Contents


Storm history

Storm path
Enlarge
Storm path

A tropical depression formed from a low near Kwajalein Atoll on September 7. It strengthened rapidly; by the time position fixes could be taken, Nancy was nearly a super typhoon. Moving gradually westward, Nancy explosively deepened and reached wind speeds equivalent to a Category-5 on September 9.[1]. It would maintain that intensity for the next several days. A low pressure area, or a low for short, is a region where the atmospheric pressure is lowest with relation to the surrounding area. ... Infantry inspect a hole in the devasted Kwajalein Atoll Kwajalein Atoll is part of the Republic of the Marshall Islands (RMI), 2,100 nautical miles (3900 km) southwest of Honolulu, Hawaii, at 8. ... September 7 is the 250th day of the year (251st in leap years). ... September 9 is the 252nd day of the year (253rd in leap years). ...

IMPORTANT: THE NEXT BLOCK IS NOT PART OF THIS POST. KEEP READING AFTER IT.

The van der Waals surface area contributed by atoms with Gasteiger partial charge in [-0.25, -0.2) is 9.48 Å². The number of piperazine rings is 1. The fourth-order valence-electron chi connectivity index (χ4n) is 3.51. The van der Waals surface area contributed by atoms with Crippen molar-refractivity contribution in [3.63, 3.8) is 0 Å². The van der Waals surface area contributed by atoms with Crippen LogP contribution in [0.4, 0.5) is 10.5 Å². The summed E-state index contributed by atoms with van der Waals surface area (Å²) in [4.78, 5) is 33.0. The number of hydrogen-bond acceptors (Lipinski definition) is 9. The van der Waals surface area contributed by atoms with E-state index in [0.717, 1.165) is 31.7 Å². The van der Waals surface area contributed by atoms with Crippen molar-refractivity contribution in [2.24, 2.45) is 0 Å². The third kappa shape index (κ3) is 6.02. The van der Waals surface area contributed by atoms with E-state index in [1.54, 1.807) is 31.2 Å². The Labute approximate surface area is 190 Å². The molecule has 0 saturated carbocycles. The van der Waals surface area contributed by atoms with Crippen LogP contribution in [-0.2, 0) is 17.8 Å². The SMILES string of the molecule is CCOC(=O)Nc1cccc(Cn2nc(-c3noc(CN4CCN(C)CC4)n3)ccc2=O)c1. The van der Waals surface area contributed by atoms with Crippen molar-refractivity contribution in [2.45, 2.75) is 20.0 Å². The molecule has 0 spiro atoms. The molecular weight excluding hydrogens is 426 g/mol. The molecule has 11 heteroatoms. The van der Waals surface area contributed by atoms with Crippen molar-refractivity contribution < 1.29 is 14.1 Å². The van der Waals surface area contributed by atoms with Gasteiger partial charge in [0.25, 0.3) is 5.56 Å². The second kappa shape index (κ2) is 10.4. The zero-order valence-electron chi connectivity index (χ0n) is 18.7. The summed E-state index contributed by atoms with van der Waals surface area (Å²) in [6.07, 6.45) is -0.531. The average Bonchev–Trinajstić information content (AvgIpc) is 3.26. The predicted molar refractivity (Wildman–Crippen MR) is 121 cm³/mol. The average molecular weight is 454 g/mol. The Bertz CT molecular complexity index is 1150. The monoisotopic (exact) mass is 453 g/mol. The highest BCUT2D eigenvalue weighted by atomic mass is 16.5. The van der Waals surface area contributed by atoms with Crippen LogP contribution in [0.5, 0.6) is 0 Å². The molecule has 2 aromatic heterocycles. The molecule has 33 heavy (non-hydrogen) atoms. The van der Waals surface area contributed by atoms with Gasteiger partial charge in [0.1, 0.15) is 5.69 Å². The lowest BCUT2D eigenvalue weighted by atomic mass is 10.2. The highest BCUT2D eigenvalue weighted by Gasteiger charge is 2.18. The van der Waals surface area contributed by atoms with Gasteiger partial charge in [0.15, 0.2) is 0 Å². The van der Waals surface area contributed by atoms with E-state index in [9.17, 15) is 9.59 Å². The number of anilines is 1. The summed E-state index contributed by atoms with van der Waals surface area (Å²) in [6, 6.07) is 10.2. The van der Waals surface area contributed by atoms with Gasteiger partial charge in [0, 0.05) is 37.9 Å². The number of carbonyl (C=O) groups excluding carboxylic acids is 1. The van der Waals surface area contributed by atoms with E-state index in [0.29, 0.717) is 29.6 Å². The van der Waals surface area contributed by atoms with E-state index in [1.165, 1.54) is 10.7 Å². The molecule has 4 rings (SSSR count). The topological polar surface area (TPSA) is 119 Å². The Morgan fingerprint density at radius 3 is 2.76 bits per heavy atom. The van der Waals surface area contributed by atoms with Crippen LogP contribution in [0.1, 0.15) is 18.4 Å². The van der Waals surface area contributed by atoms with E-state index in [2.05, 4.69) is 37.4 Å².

Shortly after reaching peak intensity, Nancy approached the Ryukyu Islands and began turning. It passed near Okinawa and over Haze. The ridge steering Nancy broke down, and the typhoon turned sharply and headed towards Japan. Nancy made landfall as a strong typhoon on September 16 as it passed directly over Muroto Zaki. Nancy made a second landfall on Honshu near Osaka. The typhoon rapidly traveled up the length of the island as it continued accelerating, eventually reaching a forward speed of 55 knots.[2] The typhoon quickly crossed over Hokkaido before entering the Sea of Okhotsk as a tropical storm. Nancy went extratropical on September 17. The extratropical system eventually crossed over Kamchatka and entered the open ocean.[3] Location of Ryukyu Islands Ryukyuan flag The Ryukyu Islands or Nansei Islands (南西諸島 Nansei-shotō; southwest islands), are an island chain stretching southwestward from the island of Kyushu in Japan. ... This article is about the prefecture. ... A ridge is an elongated region of relatively high atmospheric pressure, the opposite of a trough. ... September 16 is the 259th day of the year (260th in leap years). ... todo mal de [ [ Shikoku ] ] a través del [ [ mar interior ] ], y noreste de [ [ Kyushu ] ] a través del [ [ estrecho de Kanmon ] ]. Es la séptima isla más grande, y la segunda isla populosa en el mundo después de [ [ Java (isla)|Java ] ] (véase [ [ lista de las islas de la población ] ]). < style=float del div... Osaka Castle Location in Japan Osaka (Japanese: 大阪市, ÅŒsaka-shi, â–¶ (help· info)) is the capital of Osaka Prefecture and the third-largest city in Japan, with a population of 2. ... A knot is a unit of speed, abbreviated kt or kn. ... For the dog breed, see Hokkaido (dog). ... Sea of Okhotsk The Sea of Okhotsk (named after Okhotsk, the first Russian settlement in the Far East) is a part of the western Pacific Ocean, lying between the Kamchatka Peninsula on the east, the Kuril Islands on the southeast, the island of Hokkaido to the far south, the island... Extratropical is a term used in advisories and tropical summaries to indicate that a cyclone has lost its tropical characteristics. ... September 17 is the 260th day of the year (261st in leap years). ... Kamchatka Oblast, an oblast in Russia. ...